Book Review: “The Hidden Gallery”

“The Hidden Gallery (The Incorrigible Children of Ashton Place #2)” by Maryrose Wood

Genre: Children’s/Middle Grade Fiction, Mystery, Historical Fiction

Other Incorrigible Children books

Source: Library

Summary from Goodreads:

Of especially naughty children it is sometimes said, “They must have been raised by wolves.”

The Incorrigible children actually were.

Thanks to the efforts of Miss Penelope Lumley, their plucky governess, Alexander, Beowulf, and Cassiopeia are much more like children than wolf pups now. They are accustomed to wearing clothes. They hardly ever howl at the moon. And for the most part, they resist the urge to chase squirrels up trees.

Despite Penelope’s civilizing influence, the Incorrigibles still managed to ruin Lady Constance’s Christmas ball, nearly destroying the grand house. So while Ashton Place is being restored, Penelope, the Ashtons, and the children take up residence in London. Penelope is thrilled, as London offers so many opportunities to further the education of her unique students. But the city presents challenges, too, in the form of the palace guards’ bearskin hats, which drive the children wild—not to mention the abundance of pigeons the Incorrigibles love to hunt. As they explore London, however, they discover more about themselves as clues about the children’s—and Penelope’s—mysterious past crop up in the most unexpected ways. . . .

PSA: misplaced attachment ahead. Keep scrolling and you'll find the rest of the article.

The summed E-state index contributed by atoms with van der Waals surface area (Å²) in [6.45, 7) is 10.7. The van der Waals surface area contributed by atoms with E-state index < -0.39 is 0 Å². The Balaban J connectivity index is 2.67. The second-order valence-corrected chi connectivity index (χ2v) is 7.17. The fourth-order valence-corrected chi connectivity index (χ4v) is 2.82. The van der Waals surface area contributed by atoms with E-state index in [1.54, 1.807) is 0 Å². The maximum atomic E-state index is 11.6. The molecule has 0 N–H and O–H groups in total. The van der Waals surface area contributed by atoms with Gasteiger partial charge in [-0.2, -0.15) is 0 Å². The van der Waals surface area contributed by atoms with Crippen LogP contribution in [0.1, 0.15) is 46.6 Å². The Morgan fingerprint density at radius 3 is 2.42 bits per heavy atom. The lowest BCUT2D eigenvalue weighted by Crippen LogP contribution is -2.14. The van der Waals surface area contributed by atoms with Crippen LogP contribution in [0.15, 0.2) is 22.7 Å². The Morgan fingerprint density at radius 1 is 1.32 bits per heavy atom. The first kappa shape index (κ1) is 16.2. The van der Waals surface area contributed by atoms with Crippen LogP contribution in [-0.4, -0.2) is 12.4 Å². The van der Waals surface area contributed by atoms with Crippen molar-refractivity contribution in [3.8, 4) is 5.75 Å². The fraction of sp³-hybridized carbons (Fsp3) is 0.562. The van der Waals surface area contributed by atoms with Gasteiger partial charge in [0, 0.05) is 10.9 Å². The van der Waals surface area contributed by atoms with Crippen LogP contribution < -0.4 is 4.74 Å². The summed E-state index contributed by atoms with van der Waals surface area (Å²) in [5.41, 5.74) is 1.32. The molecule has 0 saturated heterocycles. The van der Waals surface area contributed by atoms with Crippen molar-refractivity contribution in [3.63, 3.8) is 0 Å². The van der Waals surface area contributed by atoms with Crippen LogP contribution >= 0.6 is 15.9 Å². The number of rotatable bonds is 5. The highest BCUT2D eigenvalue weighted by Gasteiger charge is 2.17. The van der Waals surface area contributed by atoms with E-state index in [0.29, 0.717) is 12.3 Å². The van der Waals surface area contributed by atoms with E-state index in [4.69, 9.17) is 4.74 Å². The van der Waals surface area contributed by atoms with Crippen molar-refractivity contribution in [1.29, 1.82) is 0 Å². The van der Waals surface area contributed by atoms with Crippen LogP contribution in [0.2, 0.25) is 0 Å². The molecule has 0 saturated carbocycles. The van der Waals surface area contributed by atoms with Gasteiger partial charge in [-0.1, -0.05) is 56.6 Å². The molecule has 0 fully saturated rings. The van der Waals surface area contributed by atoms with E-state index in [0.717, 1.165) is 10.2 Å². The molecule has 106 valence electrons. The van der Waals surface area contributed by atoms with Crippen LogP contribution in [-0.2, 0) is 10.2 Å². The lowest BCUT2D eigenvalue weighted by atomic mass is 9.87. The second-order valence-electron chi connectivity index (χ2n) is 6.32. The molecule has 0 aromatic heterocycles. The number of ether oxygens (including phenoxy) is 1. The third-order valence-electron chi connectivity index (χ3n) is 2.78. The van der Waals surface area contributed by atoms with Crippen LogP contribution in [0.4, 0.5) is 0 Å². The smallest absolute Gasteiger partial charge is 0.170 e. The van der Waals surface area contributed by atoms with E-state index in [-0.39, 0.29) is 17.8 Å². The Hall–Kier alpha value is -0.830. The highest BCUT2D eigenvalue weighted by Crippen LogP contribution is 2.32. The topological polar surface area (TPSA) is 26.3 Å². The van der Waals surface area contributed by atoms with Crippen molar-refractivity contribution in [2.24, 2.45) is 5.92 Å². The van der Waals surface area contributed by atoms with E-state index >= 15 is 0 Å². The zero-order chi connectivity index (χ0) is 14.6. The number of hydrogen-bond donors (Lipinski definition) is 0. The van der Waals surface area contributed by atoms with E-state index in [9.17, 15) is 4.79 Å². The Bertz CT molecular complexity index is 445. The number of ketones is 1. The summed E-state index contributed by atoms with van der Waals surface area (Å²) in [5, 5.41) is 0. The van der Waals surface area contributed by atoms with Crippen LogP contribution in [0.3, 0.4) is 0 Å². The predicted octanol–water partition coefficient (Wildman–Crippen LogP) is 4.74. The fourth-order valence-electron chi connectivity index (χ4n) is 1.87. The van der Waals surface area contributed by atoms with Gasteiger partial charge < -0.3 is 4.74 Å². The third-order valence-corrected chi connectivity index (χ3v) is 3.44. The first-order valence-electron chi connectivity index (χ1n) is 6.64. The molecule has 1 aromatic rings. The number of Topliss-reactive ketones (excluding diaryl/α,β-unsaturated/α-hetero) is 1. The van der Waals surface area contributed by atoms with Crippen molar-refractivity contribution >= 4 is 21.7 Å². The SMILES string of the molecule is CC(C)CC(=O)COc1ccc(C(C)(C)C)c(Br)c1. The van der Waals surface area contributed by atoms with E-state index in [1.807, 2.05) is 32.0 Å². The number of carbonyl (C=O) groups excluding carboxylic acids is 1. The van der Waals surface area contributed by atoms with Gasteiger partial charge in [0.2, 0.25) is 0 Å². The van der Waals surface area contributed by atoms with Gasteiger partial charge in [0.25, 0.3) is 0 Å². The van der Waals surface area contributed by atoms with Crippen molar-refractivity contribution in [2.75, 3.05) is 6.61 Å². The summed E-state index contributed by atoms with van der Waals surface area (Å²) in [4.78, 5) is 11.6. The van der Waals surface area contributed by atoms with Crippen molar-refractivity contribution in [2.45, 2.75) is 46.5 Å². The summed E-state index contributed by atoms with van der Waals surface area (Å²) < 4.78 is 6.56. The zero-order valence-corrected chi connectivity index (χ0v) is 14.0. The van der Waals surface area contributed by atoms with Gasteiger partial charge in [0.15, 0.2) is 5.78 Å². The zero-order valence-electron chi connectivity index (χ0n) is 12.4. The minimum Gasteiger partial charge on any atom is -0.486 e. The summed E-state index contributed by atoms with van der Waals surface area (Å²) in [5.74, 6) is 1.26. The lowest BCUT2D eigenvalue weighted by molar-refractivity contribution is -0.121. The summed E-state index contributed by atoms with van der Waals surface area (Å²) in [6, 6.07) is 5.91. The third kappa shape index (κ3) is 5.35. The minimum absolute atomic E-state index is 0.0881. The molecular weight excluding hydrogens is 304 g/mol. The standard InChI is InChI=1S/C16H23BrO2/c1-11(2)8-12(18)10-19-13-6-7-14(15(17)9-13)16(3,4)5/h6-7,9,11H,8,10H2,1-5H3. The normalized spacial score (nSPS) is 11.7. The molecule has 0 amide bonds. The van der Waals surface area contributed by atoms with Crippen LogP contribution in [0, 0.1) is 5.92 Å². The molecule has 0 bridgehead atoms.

I really enjoyed the first book so I was quite excited to pick up the next installment. It was a nice mix of the first book as well as a whole new story. I loved the appropriate amount of mystery and humor. The mysteries were all intriguing. There were many mysteries going on but it didn’t feel overwhelming. There is still the big mystery (where the children came from) that was never solved. There were some new developments and I have my suspicions of where things are going to go. There’s the title’s sake mystery (which kind of randomly popped up towards the end). Then of course there were many other small mysteries going on.

I still liked the humor. It’s very silly but very enjoyable. What can I say, I like little side comments throughout stories. I don’t know if there were more comments or tangent in this book compared to book one but it almost felt like it. There were definitely a few sections where the narrator got off on a random tangent and rambled for a while. I was a bit annoyed. I don’t mind a quick comment of a sentence or two but when the tangents last for a whole page or longer it’s a bit much (especially when they happen frequently).

The new story was fun. We took the characters out  to a whole new city! What could be more fun than exploring London with the children? I loved that the children have developed and matured since the last book. They certainly have lost much of their wildness (except when small animals are involved). Alexander and Beowulf are especially impressive. I’d imagine it’s hard enough to get young boys (8-12) to act like proper young gentlemen let alone boys who were raised by wolves!

The bottom line? Yet another fun book. I’ll definitely pick up book three in the future!


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